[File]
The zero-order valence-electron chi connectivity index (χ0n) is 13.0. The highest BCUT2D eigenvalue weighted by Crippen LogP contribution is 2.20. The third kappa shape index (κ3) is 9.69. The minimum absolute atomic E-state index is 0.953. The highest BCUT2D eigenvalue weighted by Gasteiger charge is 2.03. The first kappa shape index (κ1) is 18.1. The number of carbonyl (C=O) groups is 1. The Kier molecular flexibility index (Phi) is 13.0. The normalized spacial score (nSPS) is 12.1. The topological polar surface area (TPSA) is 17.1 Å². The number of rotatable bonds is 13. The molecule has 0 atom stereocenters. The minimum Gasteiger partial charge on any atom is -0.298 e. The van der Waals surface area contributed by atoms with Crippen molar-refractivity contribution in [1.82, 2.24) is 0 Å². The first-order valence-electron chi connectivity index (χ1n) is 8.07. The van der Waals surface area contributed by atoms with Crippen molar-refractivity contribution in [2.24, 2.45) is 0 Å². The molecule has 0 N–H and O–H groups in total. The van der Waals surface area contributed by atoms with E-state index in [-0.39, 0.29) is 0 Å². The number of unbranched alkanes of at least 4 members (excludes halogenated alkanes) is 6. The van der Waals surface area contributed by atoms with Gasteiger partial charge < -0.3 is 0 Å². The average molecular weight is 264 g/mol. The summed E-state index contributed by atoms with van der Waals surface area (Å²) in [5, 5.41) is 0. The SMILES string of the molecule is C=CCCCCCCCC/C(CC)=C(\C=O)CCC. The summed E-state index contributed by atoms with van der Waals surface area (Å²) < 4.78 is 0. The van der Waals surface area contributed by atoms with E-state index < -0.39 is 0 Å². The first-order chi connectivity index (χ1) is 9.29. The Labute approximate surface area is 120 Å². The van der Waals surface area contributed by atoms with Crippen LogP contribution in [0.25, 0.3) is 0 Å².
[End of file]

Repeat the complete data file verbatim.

The zero-order valence-electron chi connectivity index (χ0n) is 13.0. The highest BCUT2D eigenvalue weighted by Crippen LogP contribution is 2.20. The third kappa shape index (κ3) is 9.69. The minimum absolute atomic E-state index is 0.953. The highest BCUT2D eigenvalue weighted by Gasteiger charge is 2.03. The first kappa shape index (κ1) is 18.1. The number of carbonyl (C=O) groups is 1. The Kier molecular flexibility index (Phi) is 13.0. The normalized spacial score (nSPS) is 12.1. The topological polar surface area (TPSA) is 17.1 Å². The number of rotatable bonds is 13. The molecule has 0 atom stereocenters. The minimum Gasteiger partial charge on any atom is -0.298 e. The van der Waals surface area contributed by atoms with Crippen molar-refractivity contribution in [1.82, 2.24) is 0 Å². The first-order valence-electron chi connectivity index (χ1n) is 8.07. The van der Waals surface area contributed by atoms with Crippen molar-refractivity contribution in [2.24, 2.45) is 0 Å². The molecule has 0 N–H and O–H groups in total. The van der Waals surface area contributed by atoms with E-state index in [-0.39, 0.29) is 0 Å². The number of unbranched alkanes of at least 4 members (excludes halogenated alkanes) is 6. The van der Waals surface area contributed by atoms with Gasteiger partial charge < -0.3 is 0 Å². The average molecular weight is 264 g/mol. The summed E-state index contributed by atoms with van der Waals surface area (Å²) in [5, 5.41) is 0. The SMILES string of the molecule is C=CCCCCCCCC/C(CC)=C(\C=O)CCC. The summed E-state index contributed by atoms with van der Waals surface area (Å²) < 4.78 is 0. The van der Waals surface area contributed by atoms with E-state index < -0.39 is 0 Å². The first-order chi connectivity index (χ1) is 9.29. The Labute approximate surface area is 120 Å². The van der Waals surface area contributed by atoms with Crippen LogP contribution in [0.25, 0.3) is 0 Å².